Economics bulletin 18 August

Date : 17 August 2023

Your overview of economic and policy news with a focus on the food and consumer goods industry. Featuring the latest developments and guidance on the rising cost of living, the Ukraine crisis, labour shortages, policy developments and adapting to a new relationship with the EU.

Food inflation declines significantly

Year-on-year CPI inflation for food and drink declined by 1.5 percentage points to 14.8% in July.

This is marginally lower than our latest food inflation forecasts. Our forecasts indicate that food inflation has now peaked and will decline slowly over 2023. In December 2023 food inflation is predicted to be between 8% and 10%.

To read our full analysis on what is next for food inflation and how consumers are faring, download our latest Viewpoint report “Persistent inflation, politics and labour challenges”.

Overall inflation falls

The UK’s overall CPI inflation declined to at 6.8% in June 2023. This is a fall of 1.1 percentage points.

“Core” inflation, which excludes the most volatile items such as energy, food, alcohol and tobacco, remained flat at +6.9%. This is just below the peak of core inflation of 7.1% in May, which was the highest level in 30 years.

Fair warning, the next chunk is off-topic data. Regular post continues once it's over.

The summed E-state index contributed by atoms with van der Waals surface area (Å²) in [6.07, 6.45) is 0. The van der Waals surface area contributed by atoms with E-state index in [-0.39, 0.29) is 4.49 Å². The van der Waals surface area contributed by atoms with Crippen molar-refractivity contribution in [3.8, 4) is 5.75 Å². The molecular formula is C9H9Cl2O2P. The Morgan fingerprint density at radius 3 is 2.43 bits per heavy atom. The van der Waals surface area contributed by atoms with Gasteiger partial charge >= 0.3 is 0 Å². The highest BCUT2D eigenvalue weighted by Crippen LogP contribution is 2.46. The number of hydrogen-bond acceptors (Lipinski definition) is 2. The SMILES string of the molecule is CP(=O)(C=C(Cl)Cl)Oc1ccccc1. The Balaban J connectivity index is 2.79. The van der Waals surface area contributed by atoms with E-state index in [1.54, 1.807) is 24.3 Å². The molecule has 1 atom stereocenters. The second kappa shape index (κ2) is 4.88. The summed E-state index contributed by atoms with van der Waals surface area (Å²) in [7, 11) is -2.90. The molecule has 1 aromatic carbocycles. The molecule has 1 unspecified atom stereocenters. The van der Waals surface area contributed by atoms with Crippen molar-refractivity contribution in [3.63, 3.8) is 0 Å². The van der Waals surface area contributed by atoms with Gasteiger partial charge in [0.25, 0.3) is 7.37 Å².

“Core” inflation rate has remained high for the past 3 months and is not showing signs of fading away. This may indicate that record wage rises are having an impact in slowing the decline in inflation, but not necessarily significantly driving price rises yet.

See our article on inflation for our full analysis.

Pay growth reaches parity with inflation

Average weekly earnings (excluding bonuses) were up 7.8% year-on-year in June. This is the highest growth rate on record since comparable records began in 2001.

Pay growth has moved back in line with inflation. Real wages are no longer in decline. However, it will take a significant amount of time for workers’ incomes to recover back to their positions before the cost-of-living crisis.

See our article for our full analysis.

Inactivity due to long term sickness increasing

The UK labour market continues to show signs that it is slowly cooling off. The employment rate fell to 75.7% and unemployment continued to rise to 4.2% in the period from April 2023 to June 2023.

The number of economically inactive adults fell by 0.1 percentage points on the quarter to 20.9%. However, since the pandemic, there has been an increase in the number of those economically inactive due to sickness and this has reached a record high of nearly 2.6 million this month.

To read further analysis, see here.

Pubs to continue selling takeaway drinks

Pubs in England and Wales will be able to continue selling takeaway drinks until March 2025, following the extension of COVID licensing rules.

The rules allow pubs that do not have an off-premises license to sell takeaway alcoholic drinks without having to apply for permission.

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